Despite being one of the most enlightened countries in the world, the Netherlands doesn’t have a thriving motorcycle scene. I’ve no idea why this is – they could be all too busy getting ripped, getting drunk or falling off pushbikes to really catch the bug. But for whatever reason, Roosendaal-based Ozz Customs breaks the silence yet again with their latest build, a Ducati ST4S touring bike cut down into a mean cafe fighter.
Yesterday we had an 80s endurance cafe racer and today it’s rally cars that are setting the scene. But not just any rally car; it’s arguably the rally car. The Lancia Stratos HF with its Ferrari V6. Argentina’s Vida Bandida are, like many of their country folk, huge rally fans. And to pay tribute to the Lancia and rally’s Group B golden age of the 70s and 80s, they’ve built an perfectly Italian tribute in the form of this dirt-eating Ducati Monster.
If there’s one American bike show that’s really been punching above its weight in the last year or two, it’s the Brooklyn Invitational. You know something’s up when two separate world-class builders recommend the show as the cream of the US crop to you in the same week. Actually, make that three. Why? Because clearly New Hampshire’s Walt Siegl saved his best bike for the show, too. And here it is; a Ducati Monster 1100S that’s got more shine than Terminator 2.
No matter how strong your nationalistic tendencies it’s almost impossible to argue against the fact that Italy has produced the world’s greatest artists. Not just the likes of Michelangelo and Caravaggio but polymaths Da Vinci and Galileo who were experts in so many areas it’s impossible to count. What these men also possessed was an unmistakable madness and willingness to transgress society’s norms that are qualities our modern renaissance men of Anvil Motociclette not only share but are deeply proud of. So it should come as no surprise that San Marco and Phonz found their inspiration for this build in an immense and dusty abandoned factory that serves as a mausoleum for a century old motodrome. It’s rolling art with superbike levels of performance, a Ducati Monster S4R that now goes by the name WARTHOG Mille.
Giving you new custom bike a Mafia-related name requires a certain amount of bravado. After all, portraying something that’s got your life in its hands as a violent, vindictive and possibly unhinged criminal doesn’t bode so well for your future personal safety. Open the garage door one sunny Sunday to find it in a bad mood and you could well end up riding with the fishes. Luckily for us, the Netherlands‘ Wrench Kings are still healthy enough to tell us about this, their brand new Ducati Monster cafe they’ve named ‘Mobster’.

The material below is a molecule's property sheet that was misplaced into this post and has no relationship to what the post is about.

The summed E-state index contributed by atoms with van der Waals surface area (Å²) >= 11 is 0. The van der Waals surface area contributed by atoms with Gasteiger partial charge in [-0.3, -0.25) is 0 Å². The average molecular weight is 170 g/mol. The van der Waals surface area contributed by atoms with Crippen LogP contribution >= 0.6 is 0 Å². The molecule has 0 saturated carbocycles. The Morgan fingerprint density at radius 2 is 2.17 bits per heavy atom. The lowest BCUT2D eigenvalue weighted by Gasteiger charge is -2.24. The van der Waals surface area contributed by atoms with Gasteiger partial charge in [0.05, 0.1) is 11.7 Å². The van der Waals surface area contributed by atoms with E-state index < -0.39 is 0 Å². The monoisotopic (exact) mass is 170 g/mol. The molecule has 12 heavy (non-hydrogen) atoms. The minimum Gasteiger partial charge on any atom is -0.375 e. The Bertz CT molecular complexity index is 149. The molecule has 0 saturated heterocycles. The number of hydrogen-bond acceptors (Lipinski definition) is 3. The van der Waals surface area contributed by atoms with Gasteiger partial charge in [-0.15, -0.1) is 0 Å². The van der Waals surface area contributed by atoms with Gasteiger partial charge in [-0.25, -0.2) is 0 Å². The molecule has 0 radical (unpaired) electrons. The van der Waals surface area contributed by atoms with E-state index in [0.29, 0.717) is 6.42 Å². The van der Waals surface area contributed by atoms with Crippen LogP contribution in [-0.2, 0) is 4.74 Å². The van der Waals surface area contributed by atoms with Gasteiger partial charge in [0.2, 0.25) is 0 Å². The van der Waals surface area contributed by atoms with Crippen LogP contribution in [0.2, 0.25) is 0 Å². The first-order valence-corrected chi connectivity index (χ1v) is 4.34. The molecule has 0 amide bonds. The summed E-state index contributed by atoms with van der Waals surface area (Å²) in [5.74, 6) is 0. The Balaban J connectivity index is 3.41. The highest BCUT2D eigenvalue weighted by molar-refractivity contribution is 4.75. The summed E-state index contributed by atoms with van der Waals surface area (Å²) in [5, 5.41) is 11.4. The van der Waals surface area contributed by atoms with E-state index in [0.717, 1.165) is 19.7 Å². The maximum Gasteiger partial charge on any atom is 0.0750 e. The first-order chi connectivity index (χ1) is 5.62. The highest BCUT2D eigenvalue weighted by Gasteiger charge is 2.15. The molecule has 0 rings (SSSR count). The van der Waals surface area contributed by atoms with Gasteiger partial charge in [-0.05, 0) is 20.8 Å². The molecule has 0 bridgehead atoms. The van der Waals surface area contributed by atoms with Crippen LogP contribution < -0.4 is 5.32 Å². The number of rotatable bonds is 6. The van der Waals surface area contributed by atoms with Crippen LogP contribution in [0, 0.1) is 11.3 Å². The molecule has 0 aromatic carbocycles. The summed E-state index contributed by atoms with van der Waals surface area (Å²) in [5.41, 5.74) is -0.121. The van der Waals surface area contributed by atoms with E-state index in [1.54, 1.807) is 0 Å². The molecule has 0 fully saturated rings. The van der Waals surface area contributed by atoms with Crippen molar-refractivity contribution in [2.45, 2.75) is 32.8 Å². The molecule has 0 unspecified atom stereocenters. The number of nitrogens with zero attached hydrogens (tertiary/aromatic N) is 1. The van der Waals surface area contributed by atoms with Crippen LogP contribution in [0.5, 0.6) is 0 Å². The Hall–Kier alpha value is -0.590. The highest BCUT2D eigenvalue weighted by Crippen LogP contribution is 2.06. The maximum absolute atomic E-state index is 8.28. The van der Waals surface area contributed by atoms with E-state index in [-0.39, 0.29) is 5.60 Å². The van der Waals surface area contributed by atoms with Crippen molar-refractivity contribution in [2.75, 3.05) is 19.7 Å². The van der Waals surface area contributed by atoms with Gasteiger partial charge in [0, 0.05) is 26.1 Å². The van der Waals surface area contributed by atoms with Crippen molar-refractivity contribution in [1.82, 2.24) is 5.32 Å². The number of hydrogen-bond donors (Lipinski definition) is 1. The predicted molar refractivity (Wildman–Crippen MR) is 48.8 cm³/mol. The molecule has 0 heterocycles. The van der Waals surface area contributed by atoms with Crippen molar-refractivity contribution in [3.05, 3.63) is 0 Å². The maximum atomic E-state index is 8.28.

Ducati’s first and arguably best tilt at the modern cafe racer was their achingly beautiful Sport 1000. We still regret not grabbing a new one before they ceased production in 2008, and we bet we’re not the only ones. But there’s always the custom route to modern cafe Ducati ownership and Germany’s Kaspeed have done just that. Here’s their 2001 750SS SuperSport.
Anyone who knows about cage fighting will tell you that the match itself is the easy part. Believe it or not, the pre-match process of ‘making weight’ – or losing mass to make your fighting weight by intense dehydration is the risky part. Go too hard and you could be facing hospital time or much, much worse. But for Canada’s Motovida, the consequences of dramatic weight loss had a decidedly more pleasant outcome – more go. And here’s their title-winning champ, a 1098 Ducati they call the ‘Cage Fighter’.
Munich’s Diamond Atelier have produced some incredible, high-end motorcycles over the last few years. But lately they’ve decided to take a new approach, making a run of customized motorcycles all based around the same platform. This allows them to nut out the quirks and challenges of each build and offer up a motorcycle that’s cost effective but equally bloody gorgeous. The first to receive this treatment is this gorgeous Ducati Scrambler Sixty2.
Benjie’s Cafe Racers have been selling tanks, seats and sundries for over ten years now. Most of their parts are styled after the more classic, traditional cafe bikes that we all oogle over: all hunkered down, gloss-sheened and highly polished. But this time the team have tackled a plastic-riddled 2014 Ducati Scrambler and trimmed it into this bit of motorcycling perfection.
Ah, the 70’s – the golden age of motorsport, manliness and lung cancer. That trio sat at the forefront of F1 during an incredible decade that made legends and took lives. Years later a loose collection of individuals in Italy dubbed the Milano Cafe Racers have drawn inspiration from that period to craft Ciaparat – a gorgeous 1995 Ducati Monster built to kick ass at the strangest racing series we’ve ever heard of.